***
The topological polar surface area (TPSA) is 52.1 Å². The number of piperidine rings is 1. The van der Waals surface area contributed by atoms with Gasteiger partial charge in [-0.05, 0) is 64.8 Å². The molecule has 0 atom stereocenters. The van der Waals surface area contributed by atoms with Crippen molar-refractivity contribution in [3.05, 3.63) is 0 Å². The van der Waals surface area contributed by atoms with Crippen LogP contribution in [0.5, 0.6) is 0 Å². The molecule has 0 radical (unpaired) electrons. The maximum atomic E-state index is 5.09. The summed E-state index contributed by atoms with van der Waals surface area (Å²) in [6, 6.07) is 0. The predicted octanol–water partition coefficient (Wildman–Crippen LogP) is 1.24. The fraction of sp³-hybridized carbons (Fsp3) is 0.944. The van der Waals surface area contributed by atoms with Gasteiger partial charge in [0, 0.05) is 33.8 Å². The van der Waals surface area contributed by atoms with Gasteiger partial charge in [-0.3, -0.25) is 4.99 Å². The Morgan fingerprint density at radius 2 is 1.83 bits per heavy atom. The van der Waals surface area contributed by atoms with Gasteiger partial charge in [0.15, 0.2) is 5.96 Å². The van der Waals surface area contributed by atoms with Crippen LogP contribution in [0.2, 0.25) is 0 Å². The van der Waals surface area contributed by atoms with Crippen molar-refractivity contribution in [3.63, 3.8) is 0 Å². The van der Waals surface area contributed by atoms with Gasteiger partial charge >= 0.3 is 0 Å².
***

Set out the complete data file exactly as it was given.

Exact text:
The topological polar surface area (TPSA) is 52.1 Å². The number of piperidine rings is 1. The van der Waals surface area contributed by atoms with Gasteiger partial charge in [-0.05, 0) is 64.8 Å². The molecule has 0 atom stereocenters. The van der Waals surface area contributed by atoms with Crippen molar-refractivity contribution in [3.05, 3.63) is 0 Å². The van der Waals surface area contributed by atoms with Crippen LogP contribution in [0.5, 0.6) is 0 Å². The molecule has 0 radical (unpaired) electrons. The maximum atomic E-state index is 5.09. The summed E-state index contributed by atoms with van der Waals surface area (Å²) in [6, 6.07) is 0. The predicted octanol–water partition coefficient (Wildman–Crippen LogP) is 1.24. The fraction of sp³-hybridized carbons (Fsp3) is 0.944. The van der Waals surface area contributed by atoms with Gasteiger partial charge in [0, 0.05) is 33.8 Å². The van der Waals surface area contributed by atoms with Gasteiger partial charge in [-0.3, -0.25) is 4.99 Å². The Morgan fingerprint density at radius 2 is 1.83 bits per heavy atom. The van der Waals surface area contributed by atoms with Gasteiger partial charge in [0.15, 0.2) is 5.96 Å². The van der Waals surface area contributed by atoms with Crippen LogP contribution in [0.2, 0.25) is 0 Å². The van der Waals surface area contributed by atoms with Crippen molar-refractivity contribution in [3.63, 3.8) is 0 Å². The van der Waals surface area contributed by atoms with Gasteiger partial charge >= 0.3 is 0 Å².